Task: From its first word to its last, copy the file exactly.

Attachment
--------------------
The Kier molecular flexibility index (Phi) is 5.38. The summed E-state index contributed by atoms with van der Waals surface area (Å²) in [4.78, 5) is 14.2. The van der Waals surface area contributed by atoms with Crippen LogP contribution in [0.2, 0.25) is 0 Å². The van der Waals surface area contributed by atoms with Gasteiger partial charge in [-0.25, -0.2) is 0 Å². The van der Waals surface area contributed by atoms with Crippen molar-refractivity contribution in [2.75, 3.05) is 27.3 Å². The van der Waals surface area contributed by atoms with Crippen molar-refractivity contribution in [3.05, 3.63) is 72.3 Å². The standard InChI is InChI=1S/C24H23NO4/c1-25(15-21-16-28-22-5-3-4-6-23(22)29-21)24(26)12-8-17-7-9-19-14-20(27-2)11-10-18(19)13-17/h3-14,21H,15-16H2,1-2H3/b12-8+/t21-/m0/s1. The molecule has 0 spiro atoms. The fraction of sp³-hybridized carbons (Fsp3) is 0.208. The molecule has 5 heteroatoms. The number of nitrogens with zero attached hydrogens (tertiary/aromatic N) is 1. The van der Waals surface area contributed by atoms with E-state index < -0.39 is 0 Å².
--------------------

The Kier molecular flexibility index (Phi) is 5.38. The summed E-state index contributed by atoms with van der Waals surface area (Å²) in [4.78, 5) is 14.2. The van der Waals surface area contributed by atoms with Crippen LogP contribution in [0.2, 0.25) is 0 Å². The van der Waals surface area contributed by atoms with Gasteiger partial charge in [-0.25, -0.2) is 0 Å². The van der Waals surface area contributed by atoms with Crippen molar-refractivity contribution in [2.75, 3.05) is 27.3 Å². The van der Waals surface area contributed by atoms with Crippen molar-refractivity contribution in [3.05, 3.63) is 72.3 Å². The standard InChI is InChI=1S/C24H23NO4/c1-25(15-21-16-28-22-5-3-4-6-23(22)29-21)24(26)12-8-17-7-9-19-14-20(27-2)11-10-18(19)13-17/h3-14,21H,15-16H2,1-2H3/b12-8+/t21-/m0/s1. The molecule has 0 spiro atoms. The fraction of sp³-hybridized carbons (Fsp3) is 0.208. The molecule has 5 heteroatoms. The number of nitrogens with zero attached hydrogens (tertiary/aromatic N) is 1. The van der Waals surface area contributed by atoms with E-state index < -0.39 is 0 Å².